A comparison of two parallel algorithms using predictive load balancing for video compression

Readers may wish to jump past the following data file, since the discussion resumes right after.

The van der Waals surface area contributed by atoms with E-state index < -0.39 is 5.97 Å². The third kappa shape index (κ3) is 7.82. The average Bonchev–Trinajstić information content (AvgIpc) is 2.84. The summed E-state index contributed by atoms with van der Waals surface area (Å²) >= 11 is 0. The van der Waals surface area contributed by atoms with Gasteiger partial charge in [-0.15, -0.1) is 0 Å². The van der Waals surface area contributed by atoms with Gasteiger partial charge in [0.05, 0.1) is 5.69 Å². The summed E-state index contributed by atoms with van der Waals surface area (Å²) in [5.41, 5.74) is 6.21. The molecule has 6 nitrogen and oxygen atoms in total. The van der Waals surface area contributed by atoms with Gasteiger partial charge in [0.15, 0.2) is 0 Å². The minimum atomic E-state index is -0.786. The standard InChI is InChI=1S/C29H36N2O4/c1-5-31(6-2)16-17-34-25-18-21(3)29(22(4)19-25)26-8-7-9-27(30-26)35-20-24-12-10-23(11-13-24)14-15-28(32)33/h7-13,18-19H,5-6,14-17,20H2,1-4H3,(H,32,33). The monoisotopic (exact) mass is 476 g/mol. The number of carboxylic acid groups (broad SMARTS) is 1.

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1 A comparison of two parallel algorithms using predictive load balancing for video compression CARLOSJULIAN GENISTRIANA 1, ABELARDO RODRIGUEZLEON 2 and RAFAEL RIVERA LOPEZ 2 Departamento de Sistemas y Computación Instituto Tecnológico de Veracruz Calzada M. A. de Quevedro 2779, Col. Formando Hogar, Veracruz, Ver. MÉXICO 1 2 Abstract: This paper shows a comparison of two parallel algorithms for video compression that use predictive load balancing. One algorithm uses an exhaustive estimation of movements and the other one has an adaptive scheme. These algorithms are based on the H.264 standard of video compression and they are constructed using a Group of Pictures (GOP) level of parallelization. These algorithms are evaluated to determine their speedup when they are executed with a different number of nodes in a cluster processing videos of different types and resolutions. This evaluation is used for determining the equation that is used for calculating the number of nodes required to obtain a video compression in real time. KeyWords:  parallel programming, load balancing, video compression. 1 Introduction In recent years, several standards for video compression have been developed (H.264 [1], MPEG4 [2], JPEG2000 [3]), each one with advantages and drawbacks. The main challenge for video compression is to reduce the size of the transmitted video without to loss its quality. Video compression requires high performance systems that permits to reduce the compressiontime, and it is in this moment that the multiprocessor systems (tightlycoupled or looselycoupled) are required. The use of these systems (clusters by example) for video compression requires the implementation of applications using parallel programming [4]. There are several approaches for parallel programing, but Message Passing Interface (MPI) [5] is a de facto standard for communication among processes that model a parallel program running on a distributed memory system. Digital video consists of a sequence of images (frames) and the effect of motion (small and continuous changes) between frames. A sequence of frames is called a "group of pictures" (GOP). In video compression, GOPs are processed for removing the similarities between consecutive video frames or for reducing irrelevant and redundant information in frames. This redundant information is deleted for the application of predictive models, sensory redundancy or statistic redundancy [6]. Predictive model uses two methods for frame codification: intraframe, when pixels in a frame are encoded using only the information of this frame, and interframe, when a frame is encoded using the information of contiguous frames. Frames encoded using infraframe codification are called Iframes, frames that are encoded using only a previously displayed reference frame are called Pframes and frames that are encoded using both future and previously displayed reference frames are called Bframes. This paper focuses on developing a comparison between two parallel algorithms for the video compression that use predictive load balancing. These algorithms are based on the H.264 standard of video compression and they are constructed using a parallelization of GOPs. Load distribution used in these algorithms uses two schemes: First, a preassignment scheme is applied for the initial allocation of GOPs in nodes of a cluster, then, an ondemand distribution scheme is applied, constructing a schedule based on the complexity analysis of encoding the next GOPs. This schedule sends a heavy GOP to the node that previously codified a lighter GOP. These algorithms are predictive algorithms with motion estimation. One algorithm uses an exhaustive estimation of movements and the other one has an adaptive scheme. These algorithms are evaluated to determine their speedup when they are executed with a different number of nodes of a cluster processing videos of different types and resolutions. This evaluation is used for determining the equation that is used for calculating the number of nodes required to obtain a video compression in real time. ISBN: